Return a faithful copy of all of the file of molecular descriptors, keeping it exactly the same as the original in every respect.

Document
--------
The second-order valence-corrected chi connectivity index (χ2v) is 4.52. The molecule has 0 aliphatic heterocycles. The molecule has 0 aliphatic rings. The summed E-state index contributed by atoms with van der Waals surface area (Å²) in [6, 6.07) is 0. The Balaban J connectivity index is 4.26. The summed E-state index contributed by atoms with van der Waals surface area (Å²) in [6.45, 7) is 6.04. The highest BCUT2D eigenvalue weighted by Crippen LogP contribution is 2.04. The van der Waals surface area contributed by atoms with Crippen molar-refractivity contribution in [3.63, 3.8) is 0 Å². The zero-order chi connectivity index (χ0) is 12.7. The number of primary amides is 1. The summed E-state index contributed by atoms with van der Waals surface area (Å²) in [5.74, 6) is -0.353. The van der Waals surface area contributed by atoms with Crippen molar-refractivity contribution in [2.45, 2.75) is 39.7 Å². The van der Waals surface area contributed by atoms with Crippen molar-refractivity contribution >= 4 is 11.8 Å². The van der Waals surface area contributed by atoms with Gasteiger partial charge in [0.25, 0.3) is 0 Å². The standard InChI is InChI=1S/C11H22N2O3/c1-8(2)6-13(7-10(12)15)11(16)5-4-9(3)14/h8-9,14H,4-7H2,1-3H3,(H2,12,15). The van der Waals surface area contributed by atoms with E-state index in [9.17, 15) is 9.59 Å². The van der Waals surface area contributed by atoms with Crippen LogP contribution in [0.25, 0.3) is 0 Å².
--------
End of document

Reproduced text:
The second-order valence-corrected chi connectivity index (χ2v) is 4.52. The molecule has 0 aliphatic heterocycles. The molecule has 0 aliphatic rings. The summed E-state index contributed by atoms with van der Waals surface area (Å²) in [6, 6.07) is 0. The Balaban J connectivity index is 4.26. The summed E-state index contributed by atoms with van der Waals surface area (Å²) in [6.45, 7) is 6.04. The highest BCUT2D eigenvalue weighted by Crippen LogP contribution is 2.04. The van der Waals surface area contributed by atoms with Crippen molar-refractivity contribution in [3.63, 3.8) is 0 Å². The zero-order chi connectivity index (χ0) is 12.7. The number of primary amides is 1. The summed E-state index contributed by atoms with van der Waals surface area (Å²) in [5.74, 6) is -0.353. The van der Waals surface area contributed by atoms with Crippen molar-refractivity contribution in [2.45, 2.75) is 39.7 Å². The van der Waals surface area contributed by atoms with Crippen molar-refractivity contribution >= 4 is 11.8 Å². The van der Waals surface area contributed by atoms with Gasteiger partial charge in [0.25, 0.3) is 0 Å². The standard InChI is InChI=1S/C11H22N2O3/c1-8(2)6-13(7-10(12)15)11(16)5-4-9(3)14/h8-9,14H,4-7H2,1-3H3,(H2,12,15). The van der Waals surface area contributed by atoms with E-state index in [9.17, 15) is 9.59 Å². The van der Waals surface area contributed by atoms with Crippen LogP contribution in [0.25, 0.3) is 0 Å².